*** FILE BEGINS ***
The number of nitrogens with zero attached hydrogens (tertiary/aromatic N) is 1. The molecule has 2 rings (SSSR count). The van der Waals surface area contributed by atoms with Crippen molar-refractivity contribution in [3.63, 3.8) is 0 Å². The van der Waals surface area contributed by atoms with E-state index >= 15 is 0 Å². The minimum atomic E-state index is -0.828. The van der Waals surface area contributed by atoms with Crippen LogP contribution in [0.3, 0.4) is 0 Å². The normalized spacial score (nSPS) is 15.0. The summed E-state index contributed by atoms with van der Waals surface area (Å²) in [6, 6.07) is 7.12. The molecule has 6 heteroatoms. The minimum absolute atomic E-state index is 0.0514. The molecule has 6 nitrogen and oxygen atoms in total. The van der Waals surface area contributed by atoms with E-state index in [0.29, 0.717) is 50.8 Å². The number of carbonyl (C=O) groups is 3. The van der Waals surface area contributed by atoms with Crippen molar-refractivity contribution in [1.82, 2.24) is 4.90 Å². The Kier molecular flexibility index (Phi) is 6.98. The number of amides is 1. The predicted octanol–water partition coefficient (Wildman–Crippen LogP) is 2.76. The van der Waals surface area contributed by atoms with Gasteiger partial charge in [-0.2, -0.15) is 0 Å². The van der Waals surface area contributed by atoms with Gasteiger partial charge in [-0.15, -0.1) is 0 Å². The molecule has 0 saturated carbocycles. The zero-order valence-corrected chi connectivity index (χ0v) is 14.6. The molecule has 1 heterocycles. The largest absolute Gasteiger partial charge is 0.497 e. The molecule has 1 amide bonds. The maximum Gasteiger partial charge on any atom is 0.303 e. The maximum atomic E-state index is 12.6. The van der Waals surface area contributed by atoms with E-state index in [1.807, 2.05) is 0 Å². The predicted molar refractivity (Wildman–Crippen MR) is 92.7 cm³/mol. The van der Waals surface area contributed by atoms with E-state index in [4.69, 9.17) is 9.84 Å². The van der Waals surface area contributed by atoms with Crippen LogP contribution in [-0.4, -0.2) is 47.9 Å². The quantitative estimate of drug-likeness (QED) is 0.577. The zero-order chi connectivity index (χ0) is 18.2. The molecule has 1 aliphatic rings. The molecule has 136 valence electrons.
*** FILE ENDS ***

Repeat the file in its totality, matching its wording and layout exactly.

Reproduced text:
The number of nitrogens with zero attached hydrogens (tertiary/aromatic N) is 1. The molecule has 2 rings (SSSR count). The van der Waals surface area contributed by atoms with Crippen molar-refractivity contribution in [3.63, 3.8) is 0 Å². The van der Waals surface area contributed by atoms with E-state index >= 15 is 0 Å². The minimum atomic E-state index is -0.828. The van der Waals surface area contributed by atoms with Crippen LogP contribution in [0.3, 0.4) is 0 Å². The normalized spacial score (nSPS) is 15.0. The summed E-state index contributed by atoms with van der Waals surface area (Å²) in [6, 6.07) is 7.12. The molecule has 6 heteroatoms. The minimum absolute atomic E-state index is 0.0514. The molecule has 6 nitrogen and oxygen atoms in total. The van der Waals surface area contributed by atoms with E-state index in [0.29, 0.717) is 50.8 Å². The number of carbonyl (C=O) groups is 3. The van der Waals surface area contributed by atoms with Crippen molar-refractivity contribution in [1.82, 2.24) is 4.90 Å². The Kier molecular flexibility index (Phi) is 6.98. The number of amides is 1. The predicted octanol–water partition coefficient (Wildman–Crippen LogP) is 2.76. The van der Waals surface area contributed by atoms with Gasteiger partial charge in [-0.2, -0.15) is 0 Å². The van der Waals surface area contributed by atoms with Gasteiger partial charge in [-0.15, -0.1) is 0 Å². The molecule has 0 saturated carbocycles. The zero-order valence-corrected chi connectivity index (χ0v) is 14.6. The molecule has 1 heterocycles. The largest absolute Gasteiger partial charge is 0.497 e. The molecule has 1 amide bonds. The maximum Gasteiger partial charge on any atom is 0.303 e. The maximum atomic E-state index is 12.6. The van der Waals surface area contributed by atoms with E-state index in [1.807, 2.05) is 0 Å². The predicted molar refractivity (Wildman–Crippen MR) is 92.7 cm³/mol. The van der Waals surface area contributed by atoms with E-state index in [4.69, 9.17) is 9.84 Å². The van der Waals surface area contributed by atoms with Crippen LogP contribution in [-0.4, -0.2) is 47.9 Å². The quantitative estimate of drug-likeness (QED) is 0.577. The zero-order chi connectivity index (χ0) is 18.2. The molecule has 1 aliphatic rings. The molecule has 136 valence electrons.